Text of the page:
He said the Capitol Core consultants were operating on false assumptions about the water availability at Little Lake. And he said he knew for a fact they hadn’t actually been to the property because the water district, which is working with Little Lake on a project, has a non-disclosure agreement with Little Lake and would have been alerted to their presence.

He said he couldn’t reveal the details of the project the water district is discussing with Little Lake but that the Capitol Core report was “not talking about the same thing.”

“To make these assumptions, this just blows me away,” Griffin said. “This tells me that if we had a miraculous river suddenly running through this valley, you’d say it wasn’t feasible and still want to build that pipeline.”

Authority Chair Phillip Peters countered that the authority had looked into alternatives to the AVEK pipeline and continued to look at alternatives. 

“I don’t see what it is that you’re saying isn’t factually correct about this report,” he told Griffin.

Griffin asked the authority to give the water district time to flesh out its plan with Little Lake and present it to the authority.

Other board members weren’t convinced.

Vice Chair Scott Hayman questioned the secrecy of the water district’s project and said it appeared to be employing stall tactics without ever presenting a viable solution.

“You say ‘when’ the water district completes this report, but this seems to be another way to put things off, detour and not follow through. ‘When’ is a huge word,” Hayman said. “You’re procrastinating again, as usual. You’ve had decades to look at ways to solve the water needs of this valley and you’ve failed.”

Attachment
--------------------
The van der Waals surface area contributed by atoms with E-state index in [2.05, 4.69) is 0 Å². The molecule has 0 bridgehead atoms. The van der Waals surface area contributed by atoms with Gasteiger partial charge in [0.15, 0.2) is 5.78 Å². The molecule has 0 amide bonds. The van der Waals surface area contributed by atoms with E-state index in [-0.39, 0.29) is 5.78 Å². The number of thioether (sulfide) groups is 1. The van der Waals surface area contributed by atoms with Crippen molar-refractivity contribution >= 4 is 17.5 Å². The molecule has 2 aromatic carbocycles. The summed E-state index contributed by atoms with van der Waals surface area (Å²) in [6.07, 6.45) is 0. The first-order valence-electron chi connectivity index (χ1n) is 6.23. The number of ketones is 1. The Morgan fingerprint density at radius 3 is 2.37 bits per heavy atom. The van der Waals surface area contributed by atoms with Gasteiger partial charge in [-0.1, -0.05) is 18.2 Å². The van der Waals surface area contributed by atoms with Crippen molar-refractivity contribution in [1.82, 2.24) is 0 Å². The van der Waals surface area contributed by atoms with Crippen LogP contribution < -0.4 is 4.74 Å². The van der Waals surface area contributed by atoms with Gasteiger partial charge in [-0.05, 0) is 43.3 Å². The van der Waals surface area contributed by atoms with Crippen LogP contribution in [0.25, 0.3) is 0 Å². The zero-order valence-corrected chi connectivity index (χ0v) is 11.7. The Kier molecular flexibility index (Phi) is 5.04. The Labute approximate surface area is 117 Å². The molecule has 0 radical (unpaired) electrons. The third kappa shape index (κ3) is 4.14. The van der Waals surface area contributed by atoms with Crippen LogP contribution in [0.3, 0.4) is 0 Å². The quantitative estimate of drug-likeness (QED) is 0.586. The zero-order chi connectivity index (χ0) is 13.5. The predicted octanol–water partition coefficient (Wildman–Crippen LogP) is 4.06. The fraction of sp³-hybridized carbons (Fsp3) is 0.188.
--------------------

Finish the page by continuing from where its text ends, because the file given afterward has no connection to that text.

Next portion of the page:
Authority Board Member John Vallejo, also assistant County Counsel for Inyo County, added that it’s hard for him to put faith in the water district when he’s hearing the district is asking state and local representatives to help kibosh the AVEK pipeline.

“You can’t have it both ways,” he said. “If you undermine the AVEK plan but don’t bring your solutions forward to the public, that doesn’t sit well.”

As for Inyo County’s attitude about exporting water from Little Lake, he speculated that: “It’s not going to be possible. That’s based on tangible, economic and environmental reasons tied to Inyo already being a community that’s relied on as a resource colony by the City of Los Angeles.”

Action: No board action was taken on the Little Lake report.

Second topic: Discussion of small well owners’ options in the ongoing water rights adjudication case brought by the Indian Wells Valley Water District.